New Sunderland manager Paolo Di Canio has dismissed comparisons with Chelsea boss Rafa Benitez ahead of the pair's meeting at Stamford Bridge this weekend.
Di Canio has courted controversy since arriving at the Stadium of Light, with the Durham Miners' Association (DMA) the latest group to object to the 44-year-old's appointment. The group have asked for a banner to be returned to them, with other fans venting similar frustrations.
The treatment the former Swindon Town boss has received upon his appointment has similarities with the frosty reception Benitez was given when arriving at the Blues earlier this season. Di Canio, however, does not believe comparisons with the Spaniard are fair.
"It is a different situation. If I'm not wrong, he said something about [Frank] Lampard or Chelsea," Di Canio said. "He was a sort of enemy because he used to be manager at Liverpool so there was many times a hard confrontation. It is a different situation. I think he was very good until today, it was difficult to deal with this situation every game at home. He did his job. In my situation it is very different, I never played in Sunderland before, obviously I came here to play against Sunderland but I never had a problem with Sunderland fans and only some of them are sceptical, but one day they will be happy."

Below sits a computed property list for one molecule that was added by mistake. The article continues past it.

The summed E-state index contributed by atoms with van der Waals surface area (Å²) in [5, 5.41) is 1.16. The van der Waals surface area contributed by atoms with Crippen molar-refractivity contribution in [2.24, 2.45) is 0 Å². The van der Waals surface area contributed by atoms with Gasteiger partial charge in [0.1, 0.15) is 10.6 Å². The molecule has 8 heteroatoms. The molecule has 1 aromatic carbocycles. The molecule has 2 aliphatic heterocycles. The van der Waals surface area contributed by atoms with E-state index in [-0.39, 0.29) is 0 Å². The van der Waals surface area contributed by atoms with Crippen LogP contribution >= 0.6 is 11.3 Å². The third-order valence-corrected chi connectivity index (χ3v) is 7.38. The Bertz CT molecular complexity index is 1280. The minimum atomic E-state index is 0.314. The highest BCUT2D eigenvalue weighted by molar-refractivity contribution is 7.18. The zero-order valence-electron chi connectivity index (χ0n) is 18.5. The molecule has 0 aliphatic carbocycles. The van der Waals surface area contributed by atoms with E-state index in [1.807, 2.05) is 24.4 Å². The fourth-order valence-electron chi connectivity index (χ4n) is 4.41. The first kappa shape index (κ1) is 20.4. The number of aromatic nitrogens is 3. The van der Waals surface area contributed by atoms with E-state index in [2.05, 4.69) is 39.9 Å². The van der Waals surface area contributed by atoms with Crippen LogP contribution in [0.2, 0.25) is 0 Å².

Di Canio says he cannot grasp why the DMA have a problem with him, but is adamant that he will eventually win them over, just like he did with the Swindon fans.
"I don't understand the problem [with the Durham Miners' Association]. I am a manager, a normal man," he said. "I am a family man. I work so hard I will dedicate completely my life for this cause because I will stay indoors 24 hours per day. The words sometimes fly away, what counts in life is the fact: Who you are, what you are doing, and what you did in the past. I think that should be enough and they will be happy one day.
"It was a problem, exactly the same, 21 months ago at Swindon. After two months those people were celebrating, remaining in the stadium five minutes after the game celebrating. Singing the players and manager's name. I'm sure in the future they will do the same. Not because I want them to sing my name, I prefer they sing the players' names because they need an extra lift."